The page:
The Reports of Abuse of Migrant Children at the Border Should Horrify Us All
Overcrowded detention centers, cruel punishment, lice, sickness, death. It's happening on our watch.
News broke this weekend about the horrible conditions and state-sanctioned abuse the children being held at our southern border are enduring. Reports have surfaced explaining that the detention centers where immigrant children are being held to rot are overcrowded, filthy, infested with lice and sickness, and staffed by people who have become bluntly inured to the suffering of children. These reports should horrify every American.
Reading the latest news, I understand the urge to call the centers concentration camps — it’s an analogy that seems to track with the horror many of us feel. But what’s happening to the asylum-seeking children in these detention camps is not the work of villainous Nazi’s hell-bent on the extermination of another race. If it were, it would make some kind of twisted, horrendous logic. Instead, the suffering of immigrant children at the southern border is being perpetrated by American men and women — our neighbors, our countrymen — who are “doing their job” and “doing the best they can.” Meanwhile, the rest of us enjoy our summer days with little thought to the plight of the kids, some as young as four months, who are being traumatized by the brutal conditions of the centers. What is happening is not the crime of a lunatic death-cult. It is a true-blue American sin. As a father and an American, I am deeply ashamed of what our country is doing.
Before you accuse me of hyperbole, let’s dare to take an unflinching an open-eyed look at the reports. First, understand the latest reports surfaced after five infants — yes, infants — in the largest Customs and Border Patrol Facility in McCallen, Texas, which holds up to 1,000, were sent to a neonatal intensive care unit with flu symptoms including diarrhea and vomiting. The lawyers who asked that the children be hospitalized reported seeing a toddler whose eyes were rolled back into his head. He was limp and “unresponsive.”
Nazis didn’t create the conditions for sickness, Americans did.
The hospitalization prompted a visit to the center, known as Ursula, by Dr. Dolly Lucio Sevier. Dr. Sevier assessed 39 migrant children and reported to ABC news that they had been subjected to extreme cold, an environment lit 24-hours a day, and had “no adequate access to medical care, basic sanitation, water, or adequate food.”
In a report obtained by ABC, Servier wrote the conditions could be “compared to torture facilities.”
The SS weren’t staffing these facilities, Americans were.
Reports from other facilities are just as shocking. Lawyers report some 350 children are being held in a detention center in Clint, Texas. The youngest of these children being four-and-a-half months old. In that facility, 25 children were in a holding cell where lice had been discovered on six children. CBP agents gave the six children lice shampoo and then gave two lice combs to the other 19 children and told them to take care of the situation. When the children lost one of the combs, CBP agents punished them by taking away their blankets and sleeping mats and forcing them to sleep a night on the concrete floor despite the availability of beds.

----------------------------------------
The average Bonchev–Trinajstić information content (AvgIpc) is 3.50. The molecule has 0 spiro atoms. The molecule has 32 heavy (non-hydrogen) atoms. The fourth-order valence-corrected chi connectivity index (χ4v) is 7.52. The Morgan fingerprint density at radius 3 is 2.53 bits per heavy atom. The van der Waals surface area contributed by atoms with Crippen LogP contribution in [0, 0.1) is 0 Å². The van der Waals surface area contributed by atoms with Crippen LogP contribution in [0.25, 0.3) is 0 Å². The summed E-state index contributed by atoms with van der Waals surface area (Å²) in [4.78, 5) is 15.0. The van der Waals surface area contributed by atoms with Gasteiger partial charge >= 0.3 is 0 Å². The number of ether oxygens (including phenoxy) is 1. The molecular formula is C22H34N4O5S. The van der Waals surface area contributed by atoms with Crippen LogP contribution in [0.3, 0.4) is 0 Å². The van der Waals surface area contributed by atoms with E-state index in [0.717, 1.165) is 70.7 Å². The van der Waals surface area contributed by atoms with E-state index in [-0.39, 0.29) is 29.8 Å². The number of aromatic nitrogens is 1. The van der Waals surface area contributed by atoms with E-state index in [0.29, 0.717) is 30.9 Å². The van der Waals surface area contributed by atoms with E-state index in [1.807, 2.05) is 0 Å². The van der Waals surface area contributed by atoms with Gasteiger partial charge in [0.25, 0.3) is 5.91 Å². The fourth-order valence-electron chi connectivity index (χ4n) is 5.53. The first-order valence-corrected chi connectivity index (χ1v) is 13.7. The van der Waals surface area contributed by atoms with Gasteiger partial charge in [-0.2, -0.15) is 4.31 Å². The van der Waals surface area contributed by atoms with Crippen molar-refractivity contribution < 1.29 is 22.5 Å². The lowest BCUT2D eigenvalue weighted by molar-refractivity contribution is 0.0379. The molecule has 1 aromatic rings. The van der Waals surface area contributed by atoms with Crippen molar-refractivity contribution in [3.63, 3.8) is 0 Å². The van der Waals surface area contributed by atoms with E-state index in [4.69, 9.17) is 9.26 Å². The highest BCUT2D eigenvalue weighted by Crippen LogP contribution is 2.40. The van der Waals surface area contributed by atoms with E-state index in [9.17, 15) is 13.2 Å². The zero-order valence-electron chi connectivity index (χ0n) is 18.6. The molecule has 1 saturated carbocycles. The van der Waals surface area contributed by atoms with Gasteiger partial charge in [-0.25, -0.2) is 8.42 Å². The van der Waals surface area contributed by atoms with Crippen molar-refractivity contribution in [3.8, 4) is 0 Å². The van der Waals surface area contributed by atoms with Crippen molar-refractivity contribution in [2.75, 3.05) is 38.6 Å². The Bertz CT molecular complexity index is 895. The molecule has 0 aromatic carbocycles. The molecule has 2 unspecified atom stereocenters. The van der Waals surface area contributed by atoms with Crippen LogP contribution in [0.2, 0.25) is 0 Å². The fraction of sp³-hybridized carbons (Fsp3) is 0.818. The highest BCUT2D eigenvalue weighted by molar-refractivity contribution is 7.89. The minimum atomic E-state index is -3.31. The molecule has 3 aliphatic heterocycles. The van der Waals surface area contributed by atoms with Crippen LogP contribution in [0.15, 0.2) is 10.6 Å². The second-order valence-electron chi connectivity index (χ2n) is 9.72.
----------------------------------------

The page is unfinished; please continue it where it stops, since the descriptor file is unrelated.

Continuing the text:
At this same facility, CBP agents had appointed a 13-year-old detainee to be the “child boss” and keep others in detainment in line. In another instance, a lawyer came across a diaper-less 2-year-old who was being watched by a group of little girls. When the lawyer asked where the child’s diaper was the girls looked ashamed and suggested the child didn’t need them. At that point, the child urinated in his pants and started crying.
The Third Reich wasn’t responsible, the American political establishment was.
The stories, as ugly as they are, should not come as a surprise. Lawyers for the Trump administration have been in a pitched battle against the rules that have been established for the care of migrant children. Those rules are part of the Flores agreement, which states that children be held for no longer than 72 hours in the “least restrictive setting appropriate to the child’s age and special needs.” But last Tuesday lawyers for the administration argued that providing soap, toothbrushes, or beds were unnecessary under the agreement.
Seven immigrant children are known to have died in the custody of CBP. These deaths occurred on American soil, under the watch of Americans.
When I think of all these children, I think of my sons and my heart breaks open. I could not imagine my kids in a similar situation. They would be haunted and traumatized for the rest of their life. And it’s only by sheer luck they were born to me. It’s only sheer luck that they were not born into the poverty and strife of Guatemala, like 8-year-old Felipe Gómez Alonzo who fled the country with his father, only to die on Christmas Eve, in New Mexico, after a week in CBP custody.
Sadly, the immigration crisis has led to useless and shameful political finger-pointing in Washington. But the partisan ideological shouting match is doing nothing for kids who are suffering right now. Parents of every background should not be blaming, but simply demanding action. We can’t have another immigrant child’s death on our national conscience.
It will soon be the 4th of July. It is my hope, as we celebrate the anniversary of our country’s independence, that our national conscience will be troubled. It’s my hope that the lyrics of Lee Greenwood’s “Proud to be an American” taste sour in our mouths and every reference to a “nation of immigrants” feels hollow and depraved.
As an act of patriotism, in this patriotic season, we should show our children that the greatest American act is demanding better of our country. Because the trauma suffered by immigrant children is not being perpetrated by some long-vanquished enemy re-emerging on our soil. It’s being perpetrated by us.